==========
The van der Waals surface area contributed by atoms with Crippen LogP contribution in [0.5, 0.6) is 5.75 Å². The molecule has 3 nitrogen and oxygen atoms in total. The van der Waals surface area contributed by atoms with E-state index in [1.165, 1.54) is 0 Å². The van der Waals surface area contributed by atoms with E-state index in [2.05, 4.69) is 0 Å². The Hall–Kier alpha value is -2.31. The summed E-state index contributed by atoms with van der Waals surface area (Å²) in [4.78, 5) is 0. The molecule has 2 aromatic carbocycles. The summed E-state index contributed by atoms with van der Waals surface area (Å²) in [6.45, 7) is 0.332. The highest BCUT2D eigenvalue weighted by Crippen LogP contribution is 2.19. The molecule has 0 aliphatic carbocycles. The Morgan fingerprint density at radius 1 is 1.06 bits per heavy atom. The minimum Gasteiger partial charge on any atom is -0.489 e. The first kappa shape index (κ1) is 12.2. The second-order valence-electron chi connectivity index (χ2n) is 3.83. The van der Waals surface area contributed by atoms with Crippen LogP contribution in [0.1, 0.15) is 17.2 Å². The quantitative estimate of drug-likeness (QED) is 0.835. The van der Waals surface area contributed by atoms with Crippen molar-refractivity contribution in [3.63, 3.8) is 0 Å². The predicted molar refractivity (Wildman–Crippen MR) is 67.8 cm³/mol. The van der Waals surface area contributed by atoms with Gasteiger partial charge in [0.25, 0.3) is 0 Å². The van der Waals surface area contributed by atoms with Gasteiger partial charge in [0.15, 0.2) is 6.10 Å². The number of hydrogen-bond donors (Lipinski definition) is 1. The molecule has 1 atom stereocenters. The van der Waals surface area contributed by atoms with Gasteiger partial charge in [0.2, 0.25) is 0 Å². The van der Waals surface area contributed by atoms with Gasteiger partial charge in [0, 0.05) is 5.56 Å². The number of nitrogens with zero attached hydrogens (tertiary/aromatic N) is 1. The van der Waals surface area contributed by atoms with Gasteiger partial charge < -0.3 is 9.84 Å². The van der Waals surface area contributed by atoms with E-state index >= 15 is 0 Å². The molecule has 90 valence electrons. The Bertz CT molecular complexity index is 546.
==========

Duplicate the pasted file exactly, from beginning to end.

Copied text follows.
The van der Waals surface area contributed by atoms with Crippen LogP contribution in [0.5, 0.6) is 5.75 Å². The molecule has 3 nitrogen and oxygen atoms in total. The van der Waals surface area contributed by atoms with E-state index in [1.165, 1.54) is 0 Å². The van der Waals surface area contributed by atoms with E-state index in [2.05, 4.69) is 0 Å². The Hall–Kier alpha value is -2.31. The summed E-state index contributed by atoms with van der Waals surface area (Å²) in [4.78, 5) is 0. The molecule has 2 aromatic carbocycles. The summed E-state index contributed by atoms with van der Waals surface area (Å²) in [6.45, 7) is 0.332. The highest BCUT2D eigenvalue weighted by Crippen LogP contribution is 2.19. The molecule has 0 aliphatic carbocycles. The Morgan fingerprint density at radius 1 is 1.06 bits per heavy atom. The minimum Gasteiger partial charge on any atom is -0.489 e. The first kappa shape index (κ1) is 12.2. The second-order valence-electron chi connectivity index (χ2n) is 3.83. The van der Waals surface area contributed by atoms with Crippen LogP contribution in [0.1, 0.15) is 17.2 Å². The quantitative estimate of drug-likeness (QED) is 0.835. The van der Waals surface area contributed by atoms with Crippen molar-refractivity contribution in [3.63, 3.8) is 0 Å². The predicted molar refractivity (Wildman–Crippen MR) is 67.8 cm³/mol. The van der Waals surface area contributed by atoms with Gasteiger partial charge in [0.25, 0.3) is 0 Å². The van der Waals surface area contributed by atoms with Gasteiger partial charge in [0.15, 0.2) is 6.10 Å². The number of hydrogen-bond donors (Lipinski definition) is 1. The molecule has 1 atom stereocenters. The van der Waals surface area contributed by atoms with Gasteiger partial charge in [0.2, 0.25) is 0 Å². The van der Waals surface area contributed by atoms with Gasteiger partial charge in [0, 0.05) is 5.56 Å². The number of nitrogens with zero attached hydrogens (tertiary/aromatic N) is 1. The van der Waals surface area contributed by atoms with Gasteiger partial charge < -0.3 is 9.84 Å². The van der Waals surface area contributed by atoms with E-state index >= 15 is 0 Å². The molecule has 90 valence electrons. The Bertz CT molecular complexity index is 546.